Unravelling the Ancient Origins of Australia
Approximately 40,000 – 50,000 years ago, a group of ancient humans from Southeast Asia made the perilous journey to Australia and settled there, becoming the ancestors of Australia’s aboriginal people. Their reason for going remains a mystery – some have speculated that they left their homeland due to competition for resources, while others believe they went off in search of adventure.
The number of people who weathered the journey has been a matter of speculation for some time, however, new research indicates that it may have been as many as 3,000 people, much more than previously thought. As archaeologist Alan Williams says, "It's not just a family that got stuck on a raft and washed away, it’s people with the intention to move, to explore."
The study carried out at the Australian National University in Canberra examined a database of cooking pits, human burials, shell heaps and charcoal deposits from Australian archaeological sites that had all been assigned dates using radiocarbon dating. Since the number of sites and artifacts increase as the population expands, researchers were able to work out the rates at which the population changed and then back-calculate the aboriginal population at the time of the first European settlement.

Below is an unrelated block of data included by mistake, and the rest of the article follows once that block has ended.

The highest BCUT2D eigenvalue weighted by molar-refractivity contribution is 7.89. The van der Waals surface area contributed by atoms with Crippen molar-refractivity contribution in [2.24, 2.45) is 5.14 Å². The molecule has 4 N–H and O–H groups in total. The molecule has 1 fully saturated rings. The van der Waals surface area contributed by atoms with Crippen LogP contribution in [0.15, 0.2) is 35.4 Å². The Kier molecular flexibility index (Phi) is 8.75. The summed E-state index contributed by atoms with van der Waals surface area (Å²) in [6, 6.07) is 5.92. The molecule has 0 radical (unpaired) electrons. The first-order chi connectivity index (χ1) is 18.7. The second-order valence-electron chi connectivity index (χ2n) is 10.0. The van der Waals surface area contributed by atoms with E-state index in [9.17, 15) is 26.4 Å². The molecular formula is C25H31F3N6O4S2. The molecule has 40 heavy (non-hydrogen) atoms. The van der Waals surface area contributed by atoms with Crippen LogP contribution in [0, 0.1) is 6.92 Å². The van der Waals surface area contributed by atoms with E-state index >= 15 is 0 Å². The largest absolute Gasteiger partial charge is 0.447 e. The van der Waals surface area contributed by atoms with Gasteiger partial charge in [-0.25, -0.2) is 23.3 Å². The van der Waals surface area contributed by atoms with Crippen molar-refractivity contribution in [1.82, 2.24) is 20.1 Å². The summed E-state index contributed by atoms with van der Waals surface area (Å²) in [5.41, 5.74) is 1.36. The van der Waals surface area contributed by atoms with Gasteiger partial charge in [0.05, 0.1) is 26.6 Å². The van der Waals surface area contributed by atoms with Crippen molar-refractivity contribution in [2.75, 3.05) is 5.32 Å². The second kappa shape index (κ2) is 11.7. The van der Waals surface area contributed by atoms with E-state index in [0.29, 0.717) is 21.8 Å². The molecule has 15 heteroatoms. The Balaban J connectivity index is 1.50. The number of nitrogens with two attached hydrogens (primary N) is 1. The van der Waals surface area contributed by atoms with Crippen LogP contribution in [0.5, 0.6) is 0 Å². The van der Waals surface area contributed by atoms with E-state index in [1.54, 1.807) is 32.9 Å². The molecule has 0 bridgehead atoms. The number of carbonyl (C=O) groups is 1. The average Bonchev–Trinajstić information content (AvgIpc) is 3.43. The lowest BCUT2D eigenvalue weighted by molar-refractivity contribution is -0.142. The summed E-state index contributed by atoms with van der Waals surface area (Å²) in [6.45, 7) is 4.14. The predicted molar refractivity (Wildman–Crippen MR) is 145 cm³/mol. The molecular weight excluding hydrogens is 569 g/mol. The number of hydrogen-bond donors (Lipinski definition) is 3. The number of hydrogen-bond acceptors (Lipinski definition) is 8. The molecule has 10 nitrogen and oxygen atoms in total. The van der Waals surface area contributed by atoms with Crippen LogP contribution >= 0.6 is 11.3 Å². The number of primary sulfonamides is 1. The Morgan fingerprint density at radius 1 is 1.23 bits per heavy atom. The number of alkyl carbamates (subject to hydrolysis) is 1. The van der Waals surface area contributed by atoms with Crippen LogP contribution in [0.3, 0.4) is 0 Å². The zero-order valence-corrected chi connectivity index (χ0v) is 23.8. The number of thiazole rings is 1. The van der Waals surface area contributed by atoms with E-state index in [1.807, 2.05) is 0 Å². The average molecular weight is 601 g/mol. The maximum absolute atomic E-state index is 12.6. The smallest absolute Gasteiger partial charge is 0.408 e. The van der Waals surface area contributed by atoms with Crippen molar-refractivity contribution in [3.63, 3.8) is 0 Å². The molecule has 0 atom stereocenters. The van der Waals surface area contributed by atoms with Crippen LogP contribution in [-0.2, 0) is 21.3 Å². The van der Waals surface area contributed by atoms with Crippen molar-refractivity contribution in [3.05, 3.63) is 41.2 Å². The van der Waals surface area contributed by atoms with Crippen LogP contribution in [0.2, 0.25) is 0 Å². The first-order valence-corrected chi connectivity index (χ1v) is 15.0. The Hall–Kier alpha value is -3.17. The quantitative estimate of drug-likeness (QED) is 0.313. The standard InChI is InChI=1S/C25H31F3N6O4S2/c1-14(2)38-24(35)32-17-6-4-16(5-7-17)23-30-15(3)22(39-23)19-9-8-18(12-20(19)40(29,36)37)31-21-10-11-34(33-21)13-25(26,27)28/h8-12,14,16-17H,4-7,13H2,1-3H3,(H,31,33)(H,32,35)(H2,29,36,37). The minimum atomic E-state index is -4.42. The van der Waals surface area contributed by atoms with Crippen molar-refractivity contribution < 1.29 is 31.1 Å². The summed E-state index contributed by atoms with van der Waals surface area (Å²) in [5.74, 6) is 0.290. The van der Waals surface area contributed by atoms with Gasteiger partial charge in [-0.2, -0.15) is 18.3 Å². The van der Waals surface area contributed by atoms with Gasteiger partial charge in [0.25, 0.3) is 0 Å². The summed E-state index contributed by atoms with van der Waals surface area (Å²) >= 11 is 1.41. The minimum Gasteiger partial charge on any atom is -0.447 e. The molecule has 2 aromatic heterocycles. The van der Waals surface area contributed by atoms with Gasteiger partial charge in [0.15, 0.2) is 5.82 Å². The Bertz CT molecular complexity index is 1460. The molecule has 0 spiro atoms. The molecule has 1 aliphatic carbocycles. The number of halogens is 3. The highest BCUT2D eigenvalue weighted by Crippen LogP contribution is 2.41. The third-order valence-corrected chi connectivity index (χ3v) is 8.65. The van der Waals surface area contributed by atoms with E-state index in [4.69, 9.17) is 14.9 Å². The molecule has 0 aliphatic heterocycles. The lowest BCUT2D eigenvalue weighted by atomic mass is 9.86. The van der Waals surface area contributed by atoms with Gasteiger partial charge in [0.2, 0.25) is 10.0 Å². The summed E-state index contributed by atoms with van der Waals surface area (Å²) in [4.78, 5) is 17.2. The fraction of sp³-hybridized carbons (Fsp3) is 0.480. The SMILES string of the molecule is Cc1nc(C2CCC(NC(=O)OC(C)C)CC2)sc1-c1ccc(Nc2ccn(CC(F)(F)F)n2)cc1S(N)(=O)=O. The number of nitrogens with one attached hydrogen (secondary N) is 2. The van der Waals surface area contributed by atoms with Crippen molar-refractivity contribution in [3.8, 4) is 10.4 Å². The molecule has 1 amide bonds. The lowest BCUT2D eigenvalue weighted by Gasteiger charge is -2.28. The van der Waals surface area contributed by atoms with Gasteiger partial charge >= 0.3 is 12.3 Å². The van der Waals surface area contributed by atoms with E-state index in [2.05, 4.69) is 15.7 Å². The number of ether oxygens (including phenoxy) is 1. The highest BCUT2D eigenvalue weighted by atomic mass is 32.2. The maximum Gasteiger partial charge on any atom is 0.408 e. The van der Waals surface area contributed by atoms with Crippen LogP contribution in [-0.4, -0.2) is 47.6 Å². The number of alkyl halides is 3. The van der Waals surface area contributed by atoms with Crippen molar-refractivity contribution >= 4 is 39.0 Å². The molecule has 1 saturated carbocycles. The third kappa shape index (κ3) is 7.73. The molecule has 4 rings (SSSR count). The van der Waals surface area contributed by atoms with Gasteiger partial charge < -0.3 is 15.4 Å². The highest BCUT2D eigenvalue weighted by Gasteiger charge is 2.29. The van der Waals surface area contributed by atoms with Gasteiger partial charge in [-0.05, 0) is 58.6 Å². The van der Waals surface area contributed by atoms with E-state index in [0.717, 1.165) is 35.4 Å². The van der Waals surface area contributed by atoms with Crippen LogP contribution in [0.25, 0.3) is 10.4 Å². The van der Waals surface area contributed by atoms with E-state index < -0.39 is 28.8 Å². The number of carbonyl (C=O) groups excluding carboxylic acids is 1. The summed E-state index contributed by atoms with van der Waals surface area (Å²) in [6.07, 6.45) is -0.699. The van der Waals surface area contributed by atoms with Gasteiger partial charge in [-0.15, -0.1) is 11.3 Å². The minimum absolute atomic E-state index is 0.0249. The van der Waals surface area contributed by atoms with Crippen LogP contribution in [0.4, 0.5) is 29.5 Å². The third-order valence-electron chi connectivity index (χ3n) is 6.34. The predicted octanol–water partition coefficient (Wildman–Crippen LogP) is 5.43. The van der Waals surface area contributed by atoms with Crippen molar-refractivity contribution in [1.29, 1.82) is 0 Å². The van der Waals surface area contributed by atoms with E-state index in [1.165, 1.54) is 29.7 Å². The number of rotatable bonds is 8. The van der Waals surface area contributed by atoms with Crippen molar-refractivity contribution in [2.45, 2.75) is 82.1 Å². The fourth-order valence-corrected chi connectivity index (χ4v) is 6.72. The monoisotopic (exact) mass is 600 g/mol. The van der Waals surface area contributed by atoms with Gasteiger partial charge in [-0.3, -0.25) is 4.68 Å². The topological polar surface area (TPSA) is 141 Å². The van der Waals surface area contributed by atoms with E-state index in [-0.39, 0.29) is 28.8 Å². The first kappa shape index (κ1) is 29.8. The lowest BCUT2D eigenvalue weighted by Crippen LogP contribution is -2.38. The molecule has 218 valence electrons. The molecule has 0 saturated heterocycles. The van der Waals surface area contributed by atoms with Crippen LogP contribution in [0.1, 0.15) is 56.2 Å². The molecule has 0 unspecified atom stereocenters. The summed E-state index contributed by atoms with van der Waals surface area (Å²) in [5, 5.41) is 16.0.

According to the analysis, in order for the population to reach the estimated 770,000 – 1.2 million at the time of settlement, the original population that arrived from Southeast Asia must have been between 1,000 and 3,000.
Perhaps the most interesting question to be raised by this study, is how 3,000 ‘primitive’ humans made such a long and dangerous journey to Australia? According to historical records, even the watercrafts used at the time of European contact, some 40,000 years after the first arrivals, were small, fragile rafts made of reeds or branches, certainly not the kind that could make a journey from Asia to Australia.